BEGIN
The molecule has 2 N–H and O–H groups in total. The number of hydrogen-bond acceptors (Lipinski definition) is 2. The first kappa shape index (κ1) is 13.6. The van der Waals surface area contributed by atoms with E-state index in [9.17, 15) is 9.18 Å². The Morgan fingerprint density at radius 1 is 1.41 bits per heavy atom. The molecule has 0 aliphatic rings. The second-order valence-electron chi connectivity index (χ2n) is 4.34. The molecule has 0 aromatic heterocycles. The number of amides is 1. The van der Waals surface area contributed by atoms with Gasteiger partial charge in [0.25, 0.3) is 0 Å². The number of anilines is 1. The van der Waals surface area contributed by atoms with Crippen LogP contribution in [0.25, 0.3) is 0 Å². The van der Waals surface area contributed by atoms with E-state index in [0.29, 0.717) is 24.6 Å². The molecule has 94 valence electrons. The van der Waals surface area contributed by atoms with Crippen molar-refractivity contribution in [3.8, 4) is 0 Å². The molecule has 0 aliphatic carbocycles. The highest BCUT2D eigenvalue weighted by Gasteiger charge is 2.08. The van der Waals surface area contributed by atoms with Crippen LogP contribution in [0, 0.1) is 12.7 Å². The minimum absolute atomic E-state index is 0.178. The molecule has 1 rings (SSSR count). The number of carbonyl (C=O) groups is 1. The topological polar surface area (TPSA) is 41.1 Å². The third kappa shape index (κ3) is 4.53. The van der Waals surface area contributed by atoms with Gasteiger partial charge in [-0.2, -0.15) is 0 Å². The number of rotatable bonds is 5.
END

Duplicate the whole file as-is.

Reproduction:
The molecule has 2 N–H and O–H groups in total. The number of hydrogen-bond acceptors (Lipinski definition) is 2. The first kappa shape index (κ1) is 13.6. The van der Waals surface area contributed by atoms with E-state index in [9.17, 15) is 9.18 Å². The Morgan fingerprint density at radius 1 is 1.41 bits per heavy atom. The molecule has 0 aliphatic rings. The second-order valence-electron chi connectivity index (χ2n) is 4.34. The molecule has 0 aromatic heterocycles. The number of amides is 1. The van der Waals surface area contributed by atoms with Gasteiger partial charge in [0.25, 0.3) is 0 Å². The number of anilines is 1. The van der Waals surface area contributed by atoms with Crippen LogP contribution in [0.25, 0.3) is 0 Å². The van der Waals surface area contributed by atoms with E-state index in [0.29, 0.717) is 24.6 Å². The molecule has 94 valence electrons. The van der Waals surface area contributed by atoms with Crippen molar-refractivity contribution in [3.8, 4) is 0 Å². The molecule has 0 aliphatic carbocycles. The highest BCUT2D eigenvalue weighted by Gasteiger charge is 2.08. The van der Waals surface area contributed by atoms with Crippen LogP contribution in [0, 0.1) is 12.7 Å². The minimum absolute atomic E-state index is 0.178. The molecule has 1 rings (SSSR count). The number of carbonyl (C=O) groups is 1. The topological polar surface area (TPSA) is 41.1 Å². The third kappa shape index (κ3) is 4.53. The van der Waals surface area contributed by atoms with Gasteiger partial charge in [-0.2, -0.15) is 0 Å². The number of rotatable bonds is 5.